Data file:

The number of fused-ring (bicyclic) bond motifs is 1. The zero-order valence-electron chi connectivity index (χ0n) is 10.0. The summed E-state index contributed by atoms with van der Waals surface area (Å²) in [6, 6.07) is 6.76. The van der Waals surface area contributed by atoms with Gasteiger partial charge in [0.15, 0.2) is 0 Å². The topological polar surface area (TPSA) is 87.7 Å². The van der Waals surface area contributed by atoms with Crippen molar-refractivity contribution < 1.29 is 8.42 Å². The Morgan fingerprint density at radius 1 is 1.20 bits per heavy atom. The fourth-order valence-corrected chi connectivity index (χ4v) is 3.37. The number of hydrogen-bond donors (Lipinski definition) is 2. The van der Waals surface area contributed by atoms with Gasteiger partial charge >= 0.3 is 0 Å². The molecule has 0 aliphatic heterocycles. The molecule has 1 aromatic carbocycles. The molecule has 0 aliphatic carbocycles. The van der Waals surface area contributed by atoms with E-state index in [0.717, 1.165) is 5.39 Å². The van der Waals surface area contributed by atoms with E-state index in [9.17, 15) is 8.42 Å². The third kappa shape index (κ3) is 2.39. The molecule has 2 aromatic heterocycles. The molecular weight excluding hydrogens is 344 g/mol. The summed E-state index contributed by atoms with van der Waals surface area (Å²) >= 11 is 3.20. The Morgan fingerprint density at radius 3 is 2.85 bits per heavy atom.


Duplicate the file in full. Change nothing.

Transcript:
The number of fused-ring (bicyclic) bond motifs is 1. The zero-order valence-electron chi connectivity index (χ0n) is 10.0. The summed E-state index contributed by atoms with van der Waals surface area (Å²) in [6, 6.07) is 6.76. The van der Waals surface area contributed by atoms with Gasteiger partial charge in [0.15, 0.2) is 0 Å². The topological polar surface area (TPSA) is 87.7 Å². The van der Waals surface area contributed by atoms with Crippen molar-refractivity contribution < 1.29 is 8.42 Å². The Morgan fingerprint density at radius 1 is 1.20 bits per heavy atom. The fourth-order valence-corrected chi connectivity index (χ4v) is 3.37. The number of hydrogen-bond donors (Lipinski definition) is 2. The van der Waals surface area contributed by atoms with Gasteiger partial charge >= 0.3 is 0 Å². The molecule has 0 aliphatic heterocycles. The molecule has 1 aromatic carbocycles. The molecule has 0 aliphatic carbocycles. The van der Waals surface area contributed by atoms with E-state index in [0.717, 1.165) is 5.39 Å². The van der Waals surface area contributed by atoms with E-state index in [9.17, 15) is 8.42 Å². The third kappa shape index (κ3) is 2.39. The molecule has 2 aromatic heterocycles. The molecular weight excluding hydrogens is 344 g/mol. The summed E-state index contributed by atoms with van der Waals surface area (Å²) >= 11 is 3.20. The Morgan fingerprint density at radius 3 is 2.85 bits per heavy atom.